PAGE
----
Real Quiet shifted out just before the finish, but as the two reached the wire, Victory Gallop put his nose in front. Some speculated Real Quiet would have been disqualified for interference had he won, but it was a moot point.
“How can you go a mile and a half and get beat a nose?” Baffert wondered.
Attention focused on Desormeaux almost immediately. Had he moved Real Quiet too soon, just as Ron Franklin had done with Spectacular Bid in 1979?
“He didn’t move early,” Baffert said of Desormeaux 14 years later. “Real Quiet made the lead, and he sort of shut it down. When that horse engaged him at the end, though, he wanted to take off again.”
Charismatic, in 1999, became the third horse in as many years to gun for the Triple Crown. Owned by the Lewises, the Summer Squall colt was trained by D. Wayne Lukas, who had dropped him into a $62,500 claiming race earlier in the year after a couple of disappointing efforts. He was 31-1 in the Derby and 8-1 in the Preakness, beating Menifee on both occasions.
A record crowd of 85, 818 turned out to see if Charismatic would make history, and he was finally favored, at 8-5 odds, for the Belmont. Baffert was trying to play the spoiler this time, sending the champion filly Silverbulletday against the colts, and Menifee was back for another try.
Silverbulletday set the pace, but Chris Antley put Charismatic in close pursuit, gaining the advantage on Belmont’s sweeping far turn. It was soon apparent, however, Charismatic wouldn’t have enough to hold off a pair of longshots, Lemon Drop Kid and Vision and Verse, the former getting the win with Charismatic a distant third.
Charismatic took a bad step near the finish and Antley jumped off just past the wire, grabbing onto the horse’s broken left front leg and preventing further damage. His racing career was over. All anyone could do was speculate whether the fractured cannon bone had slowed Charismatic as the longshots passed him at the top of the stretch.
Incredibly, for the third time in five years, Bob Baffert was in position to win the Triple Crown in 2002. It was with another unlikely horse, War Emblem, purchased privately by the trainer on behalf of the late Saudi Prince Ahmed Salman following a victory in the Illinois Derby in April. War Emblem was a front-running colt by Our Emblem who won the Kentucky Derby by four lengths and the Preakness by just under a length. But his chances to win the Triple Crown went out the window when the gates opened for the Belmont and War Emblem stumbled badly under Victor Espinoza. A collective gasp went up from the record crowd of 103,222. The colt never saw the lead, and wound up eighth behind 70-1 shot Sarava as the 6-5 favorite.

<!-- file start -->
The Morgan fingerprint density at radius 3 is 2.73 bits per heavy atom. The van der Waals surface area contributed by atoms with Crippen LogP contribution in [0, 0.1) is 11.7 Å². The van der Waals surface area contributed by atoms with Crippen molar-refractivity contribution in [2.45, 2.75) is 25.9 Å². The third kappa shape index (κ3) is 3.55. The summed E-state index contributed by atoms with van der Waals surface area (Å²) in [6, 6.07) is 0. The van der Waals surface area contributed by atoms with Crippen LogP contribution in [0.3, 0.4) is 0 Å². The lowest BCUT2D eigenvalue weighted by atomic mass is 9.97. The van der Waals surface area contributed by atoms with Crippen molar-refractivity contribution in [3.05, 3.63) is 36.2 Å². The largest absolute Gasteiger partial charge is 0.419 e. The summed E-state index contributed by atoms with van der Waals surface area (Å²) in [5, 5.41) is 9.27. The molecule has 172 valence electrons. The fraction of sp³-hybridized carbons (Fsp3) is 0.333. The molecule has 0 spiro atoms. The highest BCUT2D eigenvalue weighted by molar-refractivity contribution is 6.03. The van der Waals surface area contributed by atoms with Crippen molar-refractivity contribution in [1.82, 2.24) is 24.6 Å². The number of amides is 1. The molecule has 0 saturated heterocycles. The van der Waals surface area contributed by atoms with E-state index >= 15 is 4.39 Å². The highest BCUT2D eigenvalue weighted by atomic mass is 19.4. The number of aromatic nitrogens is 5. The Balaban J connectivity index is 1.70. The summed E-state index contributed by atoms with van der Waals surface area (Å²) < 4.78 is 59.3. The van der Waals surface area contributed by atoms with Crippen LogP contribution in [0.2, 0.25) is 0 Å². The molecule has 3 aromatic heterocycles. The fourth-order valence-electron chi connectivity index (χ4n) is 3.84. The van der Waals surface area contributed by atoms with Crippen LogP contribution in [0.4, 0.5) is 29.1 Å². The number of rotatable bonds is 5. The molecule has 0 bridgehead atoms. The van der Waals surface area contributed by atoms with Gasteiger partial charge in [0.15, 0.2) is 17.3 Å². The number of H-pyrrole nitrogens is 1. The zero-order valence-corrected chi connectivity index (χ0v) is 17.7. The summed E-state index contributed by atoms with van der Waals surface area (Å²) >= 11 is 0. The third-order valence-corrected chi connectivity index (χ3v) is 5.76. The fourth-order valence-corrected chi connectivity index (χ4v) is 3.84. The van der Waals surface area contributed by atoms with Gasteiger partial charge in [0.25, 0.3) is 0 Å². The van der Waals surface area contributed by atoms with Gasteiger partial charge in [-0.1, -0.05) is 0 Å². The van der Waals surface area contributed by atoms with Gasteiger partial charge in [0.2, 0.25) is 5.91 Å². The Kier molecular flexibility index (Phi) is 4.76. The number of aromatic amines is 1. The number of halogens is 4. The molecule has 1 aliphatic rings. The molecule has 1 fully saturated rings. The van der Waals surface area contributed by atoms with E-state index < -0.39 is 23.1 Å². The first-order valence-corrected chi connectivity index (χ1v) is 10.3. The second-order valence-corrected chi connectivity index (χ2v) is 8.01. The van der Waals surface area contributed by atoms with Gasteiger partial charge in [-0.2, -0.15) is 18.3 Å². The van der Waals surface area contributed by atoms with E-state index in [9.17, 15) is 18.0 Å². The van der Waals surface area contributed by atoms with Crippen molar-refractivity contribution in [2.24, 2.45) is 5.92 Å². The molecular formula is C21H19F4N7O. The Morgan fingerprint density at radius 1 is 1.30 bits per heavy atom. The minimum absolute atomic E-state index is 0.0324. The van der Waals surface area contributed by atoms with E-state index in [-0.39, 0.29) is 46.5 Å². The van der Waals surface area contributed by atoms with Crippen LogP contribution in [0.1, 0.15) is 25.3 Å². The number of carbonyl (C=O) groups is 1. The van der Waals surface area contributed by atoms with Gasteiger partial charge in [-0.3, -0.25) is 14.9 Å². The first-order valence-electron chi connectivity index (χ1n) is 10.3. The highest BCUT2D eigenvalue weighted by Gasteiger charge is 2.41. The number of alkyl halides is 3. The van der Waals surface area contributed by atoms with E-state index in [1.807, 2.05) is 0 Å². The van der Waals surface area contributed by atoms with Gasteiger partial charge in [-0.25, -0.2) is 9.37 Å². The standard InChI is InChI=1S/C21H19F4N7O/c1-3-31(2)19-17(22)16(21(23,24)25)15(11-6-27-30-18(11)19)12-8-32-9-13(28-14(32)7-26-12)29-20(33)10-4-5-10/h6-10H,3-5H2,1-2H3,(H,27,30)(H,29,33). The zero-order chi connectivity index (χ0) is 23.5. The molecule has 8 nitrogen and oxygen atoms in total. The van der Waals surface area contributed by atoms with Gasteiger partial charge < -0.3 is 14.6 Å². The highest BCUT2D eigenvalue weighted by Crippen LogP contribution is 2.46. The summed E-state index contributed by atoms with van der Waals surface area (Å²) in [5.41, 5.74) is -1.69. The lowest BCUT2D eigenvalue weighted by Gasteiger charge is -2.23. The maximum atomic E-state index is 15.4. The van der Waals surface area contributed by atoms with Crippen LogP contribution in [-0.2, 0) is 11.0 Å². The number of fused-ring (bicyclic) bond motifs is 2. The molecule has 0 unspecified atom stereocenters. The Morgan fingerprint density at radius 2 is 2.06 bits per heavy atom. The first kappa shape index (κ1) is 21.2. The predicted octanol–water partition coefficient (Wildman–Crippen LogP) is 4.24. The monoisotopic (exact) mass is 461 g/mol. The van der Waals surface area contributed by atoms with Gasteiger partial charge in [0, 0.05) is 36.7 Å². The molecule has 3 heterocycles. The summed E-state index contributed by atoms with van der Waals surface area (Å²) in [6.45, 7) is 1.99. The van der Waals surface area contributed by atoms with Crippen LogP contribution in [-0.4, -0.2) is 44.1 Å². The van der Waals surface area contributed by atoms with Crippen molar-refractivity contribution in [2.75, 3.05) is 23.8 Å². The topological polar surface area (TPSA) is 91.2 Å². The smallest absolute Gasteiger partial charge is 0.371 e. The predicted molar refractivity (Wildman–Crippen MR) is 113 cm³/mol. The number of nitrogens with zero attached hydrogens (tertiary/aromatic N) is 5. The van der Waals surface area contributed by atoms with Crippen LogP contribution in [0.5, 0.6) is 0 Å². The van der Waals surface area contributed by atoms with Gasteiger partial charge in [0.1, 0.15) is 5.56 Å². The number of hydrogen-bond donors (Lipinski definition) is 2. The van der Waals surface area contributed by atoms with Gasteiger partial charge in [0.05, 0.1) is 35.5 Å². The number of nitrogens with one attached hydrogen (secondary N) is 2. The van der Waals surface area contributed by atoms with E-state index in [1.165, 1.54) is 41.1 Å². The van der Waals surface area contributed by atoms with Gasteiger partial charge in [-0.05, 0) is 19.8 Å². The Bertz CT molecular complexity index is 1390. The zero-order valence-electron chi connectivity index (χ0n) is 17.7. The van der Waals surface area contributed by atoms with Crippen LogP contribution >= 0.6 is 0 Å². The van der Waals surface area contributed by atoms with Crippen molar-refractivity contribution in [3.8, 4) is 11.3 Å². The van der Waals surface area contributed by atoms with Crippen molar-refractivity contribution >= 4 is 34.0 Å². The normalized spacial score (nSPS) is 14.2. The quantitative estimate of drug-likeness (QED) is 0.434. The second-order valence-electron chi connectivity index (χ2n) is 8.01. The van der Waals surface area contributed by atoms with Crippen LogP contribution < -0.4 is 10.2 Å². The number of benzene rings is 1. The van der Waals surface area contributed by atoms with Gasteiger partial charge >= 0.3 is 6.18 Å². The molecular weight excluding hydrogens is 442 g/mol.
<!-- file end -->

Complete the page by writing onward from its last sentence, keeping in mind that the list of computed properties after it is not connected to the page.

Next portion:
Even with a good start, Baffert said War Emblem’s work was cut out for him. “The only one of the three (Triple Crown attempts) I would have done differently was War Emblem,” Baffert said. “I always took my horses back to Kentucky, but there was a heat wave that came through there and it was really hot. He was having trouble with it. He was a light horse to begin with – less than a thousand pounds – and he lost some weight. He was the only one I took to New York where I felt leery.
“We had our chances,” Baffert added. “It just didn’t happen.”
It didn’t happen for Funny Cide, trainer Barclay Tagg, and the ownership group of Sackatoga Stable in 2003. The New York-bred gelding by Distorted Humor defeated favorite Empire Maker in the Kentucky Derby, then romped in the Preakness when Empire Maker’s connections opted to point for the Belmont. Some criticized jockey Jose Santos for squeezing too much from the little gelding at Pimlico, saying he should have saved something for the final leg of the Triple Crown three weeks later.
Trainer Bobby Frankel’s confidence in Empire Maker grew as the Belmont approached, while Tagg fretted over a workout four days before the race that may have cooked Funny Cide: five furlongs in :57 4/5.
A rainy, miserable day didn’t stop 101,864 fans from coming out to Belmont to cheer on the New York-bred, but most of them went home disappointed after Empire Maker easily cruised past the even-money favorite with a quarter mile to run and went on to victory. Funny Cide wound up third, admired by many, but unable to end the Triple Crown drought that had now reached 25 years.